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Waikabubak to Waingapu

sunny

Having availed myself of as much of West Sumba as I could squeeze in, it was only left for me to clear up a few local sights within Waikabubak, a leafy spacious town with something of a dual personality. In my previous wanderings I had already spotted sporadic gatherings of more slab tombs which pointed the way to a further series of hilltop Kampungs out of synch with the rest of the modern conurbation. The tombs right by the main road were complimented by a series of horses heads of unknown purpose, perhaps merely as a regional devotion to Sumba's reputation as a renowned horse breeding land. Even a bus shelter here had been hued out of rock into humanoid and animal carvings. It was an abrupt incline from contemporary housing up to a thatch creation of the previous rural villages I had visited, with more tombs to boast.........

It was only left for me to snap a couple of very prominent Catholic churches before I hoofed it back through the Hello Misters to grab my bag, encountering on the way great swathes of what I took to be macadamia nuts laid out to dry in the scorching sun before being shovelled into sacks. Traversing the town's heart found my path impeded for what I took to be a set-up for a muslim weddingwith bamboo barriers blocking the main road so that a matted seating area could look upon a pavement niche brightly adorned for the happy couple. It was a frustration in reaching the handily very central transport terminal however, something of a flattering nomenclature for the patch of asphalt surrounded by the grubby market, when it was confirmed by all comers that crazily the transport had dried up by lunchtime. The relaxed ever friendly vibe allowed mutual laughter at some ambitious suitors proposals, but thankfully many were honest in pointing out a far from obvious ticket agent hiding behind a shopfront of agricultural equipment. It transpired that a charter minibus was scheduled for 3 and though it was almost double the standard fare I was still happy in the relief of securing a way out. A nights delay was a consideration I could not afford. Killing time found me first braving a throroughly unappetising looking eatery which actually rustled up its sole offering of fried chicken with rice and veg., lipsmackingly scrummy and cheap, and then the habitually intriguing offerings of the adjacent market were another fine indulgence. Sumba betrayed its rural rustic heart in first a selection of pigs trussed up inside a bamboo shelter, but more remarkable still was a small central reservation where dogs and goats had been tied up to street signs. The dogs in particular were a hitherto unknown consideration with largely Islamic Indonesia considering them vermin, and though at least they were not destined for the pot but Sumba's massive population of guard dogs, they looked miserable strewn about in the sun with their neck shackles made of wooden batons lest they chew through a rope tether. They had already proved to be a persistent menace on Bali especially as they zealously guarded shopfronts, and any aspirations of a white man sneaking into a village unperturbed was soon scuppered. Though it was sometimes a tricky juncture to negotiate market places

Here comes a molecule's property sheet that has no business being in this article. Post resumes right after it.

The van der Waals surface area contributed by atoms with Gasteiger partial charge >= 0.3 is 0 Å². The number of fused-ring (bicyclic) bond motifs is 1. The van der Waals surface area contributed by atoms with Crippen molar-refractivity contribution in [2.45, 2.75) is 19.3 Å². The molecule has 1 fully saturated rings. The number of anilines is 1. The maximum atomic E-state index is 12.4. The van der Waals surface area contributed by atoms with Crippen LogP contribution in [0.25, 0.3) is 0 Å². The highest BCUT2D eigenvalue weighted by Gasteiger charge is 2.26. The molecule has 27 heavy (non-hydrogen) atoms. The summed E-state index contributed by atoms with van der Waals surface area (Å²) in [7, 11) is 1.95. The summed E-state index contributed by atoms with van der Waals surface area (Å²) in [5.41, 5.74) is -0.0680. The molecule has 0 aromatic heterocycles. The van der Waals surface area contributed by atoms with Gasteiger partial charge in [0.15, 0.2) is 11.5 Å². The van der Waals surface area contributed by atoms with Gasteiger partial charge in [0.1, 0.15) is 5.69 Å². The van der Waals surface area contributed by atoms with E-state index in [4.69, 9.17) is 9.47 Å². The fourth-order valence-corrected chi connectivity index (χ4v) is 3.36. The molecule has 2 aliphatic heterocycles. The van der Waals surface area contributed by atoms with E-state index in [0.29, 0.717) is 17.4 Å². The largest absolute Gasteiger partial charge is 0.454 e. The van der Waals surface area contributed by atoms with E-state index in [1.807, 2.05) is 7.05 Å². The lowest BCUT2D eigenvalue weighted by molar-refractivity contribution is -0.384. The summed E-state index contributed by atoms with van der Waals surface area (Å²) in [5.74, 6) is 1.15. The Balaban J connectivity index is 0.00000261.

in view of the unprecedented levels of attention I attracted, it at least meant here that people were happy in turn for themselves to be appreciated, and I negotiated plots of more piles of salt, dried fish, betel nut et al with even a request for photos. The swanky minibus trip revealed Sumba's main artery to be in perfect condition all the way along the 4 hour traverse to Waingapu, surprisingly climbing further up out of Waikabubak at 600 metres to realise very twisty and undulating topography occasionally cloaked in very tall temperate forest. The sweet chick next to me throwing up for most of the trip didnt detract from some excellent rolling green vistas and it was only a pity that what appeared to be the most dramatic of the ranges were cloaked in darkness. The benefit of the direct service only punctured by a quick tea stop had been eroded by its convoluted house to house pick up, and though it was dismaying for it to pick up at the hotel I had recently vacated was a saving grace so late. Rather forced into settling for an arbitrary guidebook recommendation, the dive was if nothing else what I had more habitually expected of East Nusa Tenggara province, at little less than what I had happily forked out the night previous. I guessed the resident world's largest cockroach was throw in for free. Though I was whacked, it at least made it not a spot to loiter, encouraging an immediate foray along unlit streets in search of pertinent needs. First of all should have been the most pressing concern of all, but the ferry office supposedly located in the same street was not to be found, and reversion to a promised rarity a steakhouse was similarly flouted. Rarer still was the discovery of a "pub & karaoke" den whose dark glassed front saw me resist it in expectation of a girly bar scene, and in an unusual modern food court where a large party had had the audacity to finish off all the beer. Hell, if you didnt like a challenge then travelling sure wasnt for you!

Posted by andyhay2 00:00 Archived in Indonesia

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